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#169: MANGEZ! MANGEZ!

#169: MANGEZ! MANGEZ! In his vast series of novels and stories known collectively as La Comedie Humaine, Balzac begins with the Swedenborgian notion that man has only a certain supply of spiritual energy, which is dissipated by various worldly and carnal activities. His approach is almost zoological: protagonists are given a ruling passion, very much in the manner of Renaissance humors, and the end result was to be a kind of taxonomy of human behavior. But the Comedie was also a novelistic panorama of the first half of the nineteenth century in France, in which Balzac felt that the dominant forces of money and power, the grotesque results of Guizot’s phrase “Enrichissez-vous,” had become license to indulge those very passions, avarice and selfishness and gluttony. So in Anka Muhlstein’s study Balzac’s Omelette (Other Press, 2010) we get not only a sharp and charming inspection of the author’s—and the characters’—obsession with food, but a nice sketch of how in that period the manners and economics of food began to take on a very modern face. This was the time of Brillat-Savarin, who wrote “Tell me what you eat: I will tell you what you are,” and no novelist before or since Balzac has so cannily demonstrated this notion. In Muhelstein's book nothing in the subject is entirely left to lie where we found it: yes, part of Balzac’s prodigious productivity was connected to his staggering intake of caffeine; yet there are several paragraphs about the recently-discovered refinements in the making of coffee and Balzac’s devotion to his pet types and brands. His enthusiasm for food was proverbial; but in the novels the indulgence of gluttony was the ruin of many a character’s life. Other novelists spoke of aphrodisiacs; but in Balzac a passion for food was not at all a food for passion—or at least, a success in the world of love and marriage. His cast of mind made the novels almost cautionary; his most passionate characters do not come to happy ends; and yet in his novels there is a constant and cunningly evoked delight in the pleasures of the table. All this, yes, may be terribly French: his story La Rabouilleuse is the only novel I know of featuring death by foie gras. But its lessons are universal, and Muhlstein has a fine old time with them.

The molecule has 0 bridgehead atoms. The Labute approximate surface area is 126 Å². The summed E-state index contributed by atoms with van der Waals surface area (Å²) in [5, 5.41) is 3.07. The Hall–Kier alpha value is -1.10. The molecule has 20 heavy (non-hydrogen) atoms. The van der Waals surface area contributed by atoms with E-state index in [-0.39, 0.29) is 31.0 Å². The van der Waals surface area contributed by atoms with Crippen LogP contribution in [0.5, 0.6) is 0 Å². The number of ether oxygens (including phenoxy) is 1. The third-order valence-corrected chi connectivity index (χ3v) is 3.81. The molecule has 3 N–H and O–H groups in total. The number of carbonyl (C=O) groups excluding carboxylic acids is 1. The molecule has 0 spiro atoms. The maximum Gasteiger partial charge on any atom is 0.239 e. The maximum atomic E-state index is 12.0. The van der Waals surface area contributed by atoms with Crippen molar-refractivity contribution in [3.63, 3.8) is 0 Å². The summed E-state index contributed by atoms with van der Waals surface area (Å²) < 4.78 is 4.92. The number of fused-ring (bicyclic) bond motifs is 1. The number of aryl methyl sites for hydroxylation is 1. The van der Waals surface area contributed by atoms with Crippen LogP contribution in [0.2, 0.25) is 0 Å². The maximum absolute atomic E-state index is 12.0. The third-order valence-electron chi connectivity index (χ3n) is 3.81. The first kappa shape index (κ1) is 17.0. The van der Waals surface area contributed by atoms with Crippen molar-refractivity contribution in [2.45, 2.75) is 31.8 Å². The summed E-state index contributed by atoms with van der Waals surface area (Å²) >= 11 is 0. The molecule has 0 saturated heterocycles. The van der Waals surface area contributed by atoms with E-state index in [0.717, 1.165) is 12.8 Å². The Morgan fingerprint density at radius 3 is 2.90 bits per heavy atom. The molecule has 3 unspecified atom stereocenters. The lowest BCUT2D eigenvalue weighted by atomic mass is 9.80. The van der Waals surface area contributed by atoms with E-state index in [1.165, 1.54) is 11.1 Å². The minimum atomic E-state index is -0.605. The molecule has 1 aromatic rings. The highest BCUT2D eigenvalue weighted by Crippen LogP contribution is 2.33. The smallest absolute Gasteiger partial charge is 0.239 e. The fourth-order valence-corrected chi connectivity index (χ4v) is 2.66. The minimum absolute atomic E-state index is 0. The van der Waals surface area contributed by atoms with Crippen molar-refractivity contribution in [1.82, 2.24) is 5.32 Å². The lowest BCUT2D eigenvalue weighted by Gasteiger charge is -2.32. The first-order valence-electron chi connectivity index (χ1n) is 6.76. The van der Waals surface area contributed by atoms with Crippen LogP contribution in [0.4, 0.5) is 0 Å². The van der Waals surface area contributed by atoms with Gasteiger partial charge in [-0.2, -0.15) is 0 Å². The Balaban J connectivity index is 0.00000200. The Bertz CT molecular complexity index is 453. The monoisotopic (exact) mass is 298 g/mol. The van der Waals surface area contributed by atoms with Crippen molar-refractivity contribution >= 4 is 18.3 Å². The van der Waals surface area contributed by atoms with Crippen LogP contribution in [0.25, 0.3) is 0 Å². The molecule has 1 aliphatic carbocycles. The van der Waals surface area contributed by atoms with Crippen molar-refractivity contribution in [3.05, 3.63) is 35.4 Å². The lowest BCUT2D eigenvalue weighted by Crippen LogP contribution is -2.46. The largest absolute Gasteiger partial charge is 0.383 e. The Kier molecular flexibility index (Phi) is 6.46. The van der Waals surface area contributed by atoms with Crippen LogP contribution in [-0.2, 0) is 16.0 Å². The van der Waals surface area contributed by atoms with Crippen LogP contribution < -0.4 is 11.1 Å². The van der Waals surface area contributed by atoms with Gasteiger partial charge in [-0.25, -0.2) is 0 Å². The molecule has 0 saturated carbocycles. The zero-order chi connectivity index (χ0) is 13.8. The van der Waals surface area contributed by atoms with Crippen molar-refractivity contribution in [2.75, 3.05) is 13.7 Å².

There are many fine stories and films in which the experience of dining edges past the merely culinary: “Les Deux Banquets,” for instance, the brief fable that is the last story in Michel Tournier’s collection La Medianoche Amoureux (Gallimard, 1989), in which we skip lightly across the border between meal and ritual; or in Stanley Tucci’s film Big Night, in which the arrival of Italian ethnic food in New Jersey tells us a good deal about competition and the loyalty of brothers. In both categories a wondrous and charming title is “Babette’s Feast,” the story by Isak Dinesen, in Anecdotes of Destiny (Vintage, 1958). Two sisters’ household in a religious colony in Norway becomes home to a woman fleeing the violence of Communard Paris; in its forty pages, we get a panorama in miniature of unforgotten love, the tempering of asceticism, the need of an artist to express herself, the stubbornness of personal identity and, in the titular feast, the curative and generous power of great food, as the sisters and their guests are given “one hour of the millennium.” The story has the snow-white beauty of Isak Dinesen’s steady and simple prose; in Gabriel Axel’s film we get the careful evocation of the villagers’ lives and, as Babette, the reserve and thoughtful frown of Stephane Audran to keep the transcendence from getting too soupy. In both forms it’s a marvelous one-off work, memorable and moving, a rare chance to see good deeds go unpunished.

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